Many of our customers have a lot of questions about fuel economy. With gas prices so high who wouldn’t? We are all suffering at the gas pumps, but there’s something you can do about it! Most people who are concerned about gas mileage want to know what they have to buy in order to increase their fuel economy The biggest change you can make won’t cost you a penny, but it’s up to YOU to make it happen. If you change your driving style just a little you can see big benefits in the long run. Here are just a few things you can do without dropping any cash to get a few more MPGs.
1. Green means ‘go’, but not ‘go as fast as you possibly can’. When that light turns green try to ease into the accelerator instead of making every traffic signal a weekend at the drag races. Your engine burns the most fuel during acceleration, so the more lead in your shoe the more often you’re going to fill up the tank.
2. Drive the speed limit! Especially on the highway, your vehicle will need to maintain a fairly high RPM in order to climb hills and overcome wind resistance. The faster you’re going the higher the rate of fuel consumption. It’s also important to realize that exceeding the speed limit by 5-10 mph really doesn’t get you to your destination all that much faster. For example if you have a 50 mile commute to work and the speed limit is 50 mph, you will arrive in 1 hour. Driving 55 mph would only save you 6 minutes, and driving 60 mph would only save you 12 minutes. Compare that with the amount of extra gasoline your engine burns running at 3500 rpms instead of 3000 in order to maintain a higher speed. Unless you like to push the limits to get to work on time every day it’s probably worth it in the long run to keep your highway speeds at the posted limit. You’ll also enjoy not having to pay those speed violation fines in court!
3. Keep your tires aired up to the recommended pressure. Not only does under inflation of your tires promote uneven tire wear it also increases the amount of work your vehicles engine must do to get and keep the vehicle moving. An underinflated tire has a larger contact patch on the pavement, and therefore encounters more resistance as it rolls along. DO NOT overinflate your tires thinking you can improve your vehicles economy even more. This can be dangerous and costly in the event of a tire failure. Follow the tire manufacturers recommendations stamped on the sidewall of the tire when checking and adding air. If you have your tires filled with Nitrogen instead of air your service shop will fill them to the correct pressure.
4. Don’t be afraid to roll down the windows on a nice day. Your vehicles air conditioning system uses a pump that is run by the engine, so any time you have the A/C on your engine is under a slightly higher load. No matter how slight, any extra load on an engine means higher fuel consumption. If you can stand it, try leaving your air conditioner off for the extent of an entire tank of gas and see how much farther you go. You might be surprised at the difference. You can even compromise and run the air conditioner ONLY when you are at a steady speed, turning it off while you accelerate from a stop, during stop-and-go driving, or bumper to bumper traffic.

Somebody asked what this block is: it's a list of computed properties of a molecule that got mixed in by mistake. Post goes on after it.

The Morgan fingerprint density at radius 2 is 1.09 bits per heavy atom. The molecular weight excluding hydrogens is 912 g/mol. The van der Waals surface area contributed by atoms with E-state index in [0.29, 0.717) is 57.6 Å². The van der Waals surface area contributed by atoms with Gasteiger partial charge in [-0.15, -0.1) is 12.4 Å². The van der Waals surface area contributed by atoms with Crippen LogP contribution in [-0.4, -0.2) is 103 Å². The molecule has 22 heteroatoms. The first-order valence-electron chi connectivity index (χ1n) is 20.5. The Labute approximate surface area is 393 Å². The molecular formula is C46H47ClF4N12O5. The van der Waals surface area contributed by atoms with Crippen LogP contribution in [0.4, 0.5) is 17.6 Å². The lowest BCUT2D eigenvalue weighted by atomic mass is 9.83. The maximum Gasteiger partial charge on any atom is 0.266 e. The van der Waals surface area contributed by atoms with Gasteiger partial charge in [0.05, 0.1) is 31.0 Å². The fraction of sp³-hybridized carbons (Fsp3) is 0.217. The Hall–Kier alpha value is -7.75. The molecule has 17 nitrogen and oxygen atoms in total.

If you follow these simple guidelines not only can you save yourself some money at the pump but you just might contribute to a better driving experience for everyone on the road. Once you’ve got the hang of that come down to Film At Eleven, Inc. to find out what other solutions we can offer you to improve your fuel economy.
Gettin’ Hitched: A Beginner’s Guide to Towing Basics
Moving to a new home? Buying a boat/jetski? Starting a contracting business? Kids starting/finishing college? These are all real-world examples of the advantages of having a vehicle with towing capabilities. The truth is most people will encounter the need to tow some form of trailer in their lifetime. It’s a lot more convenient when you can do this on your own instead of paying someone else to do it. While setting up and operating a trailer seems like a daunting task in reality anyone can safely and effectively do it, and using almost any production vehicle on the market today! In this article I will discuss the basics of trailer towing including equipment needed, proper loading and hauling practices, and safe operation techniques.
1. Equipment Basics
In today’s fast paced industrial world the need for efficient cargo hauling solutions has brought a vast number of different solutions to the automotive aftermarket. There are many variations on the basic concept of towing but for the purposes of this basic guide we will focus only on those designs employed most commonly in the world of light trucks and passenger vehicles. This will provide the majority of people with information relevant to their own needs. To begin with I will briefly define some important terms relating to towing and hauling in general.
Trailer – A vehicle lacking any form of self-propulsion that is designed to be pulled behind a self-propelled vehicle in order to transport cargo that is too large for a conventional vehicle.